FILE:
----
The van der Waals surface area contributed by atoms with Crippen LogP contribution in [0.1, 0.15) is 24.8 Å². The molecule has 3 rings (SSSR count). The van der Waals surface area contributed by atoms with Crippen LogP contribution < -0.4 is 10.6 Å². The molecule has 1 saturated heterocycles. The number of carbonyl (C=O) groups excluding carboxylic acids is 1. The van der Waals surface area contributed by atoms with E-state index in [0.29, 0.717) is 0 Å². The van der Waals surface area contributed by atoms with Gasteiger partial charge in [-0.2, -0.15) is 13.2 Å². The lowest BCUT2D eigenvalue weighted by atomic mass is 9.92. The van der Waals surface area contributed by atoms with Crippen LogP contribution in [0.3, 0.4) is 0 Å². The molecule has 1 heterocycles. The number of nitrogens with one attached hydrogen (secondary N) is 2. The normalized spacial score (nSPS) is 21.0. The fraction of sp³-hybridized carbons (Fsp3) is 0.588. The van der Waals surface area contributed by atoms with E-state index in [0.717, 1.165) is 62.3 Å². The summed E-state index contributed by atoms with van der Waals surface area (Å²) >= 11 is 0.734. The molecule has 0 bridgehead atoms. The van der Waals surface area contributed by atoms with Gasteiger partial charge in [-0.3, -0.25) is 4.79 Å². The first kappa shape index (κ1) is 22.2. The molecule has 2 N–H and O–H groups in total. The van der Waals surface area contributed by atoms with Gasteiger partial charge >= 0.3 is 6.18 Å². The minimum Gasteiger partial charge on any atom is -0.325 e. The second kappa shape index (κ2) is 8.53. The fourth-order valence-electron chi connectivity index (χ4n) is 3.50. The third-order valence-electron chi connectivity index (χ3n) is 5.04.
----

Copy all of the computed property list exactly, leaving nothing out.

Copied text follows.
The van der Waals surface area contributed by atoms with Crippen LogP contribution in [0.1, 0.15) is 24.8 Å². The molecule has 3 rings (SSSR count). The van der Waals surface area contributed by atoms with Crippen LogP contribution < -0.4 is 10.6 Å². The molecule has 1 saturated heterocycles. The number of carbonyl (C=O) groups excluding carboxylic acids is 1. The van der Waals surface area contributed by atoms with E-state index in [0.29, 0.717) is 0 Å². The van der Waals surface area contributed by atoms with Gasteiger partial charge in [-0.2, -0.15) is 13.2 Å². The lowest BCUT2D eigenvalue weighted by atomic mass is 9.92. The van der Waals surface area contributed by atoms with Crippen LogP contribution in [0.3, 0.4) is 0 Å². The molecule has 1 heterocycles. The number of nitrogens with one attached hydrogen (secondary N) is 2. The normalized spacial score (nSPS) is 21.0. The fraction of sp³-hybridized carbons (Fsp3) is 0.588. The van der Waals surface area contributed by atoms with E-state index in [0.717, 1.165) is 62.3 Å². The summed E-state index contributed by atoms with van der Waals surface area (Å²) >= 11 is 0.734. The molecule has 0 bridgehead atoms. The van der Waals surface area contributed by atoms with Gasteiger partial charge in [-0.3, -0.25) is 4.79 Å². The first kappa shape index (κ1) is 22.2. The molecule has 2 N–H and O–H groups in total. The van der Waals surface area contributed by atoms with Gasteiger partial charge >= 0.3 is 6.18 Å². The minimum Gasteiger partial charge on any atom is -0.325 e. The second kappa shape index (κ2) is 8.53. The fourth-order valence-electron chi connectivity index (χ4n) is 3.50. The third-order valence-electron chi connectivity index (χ3n) is 5.04.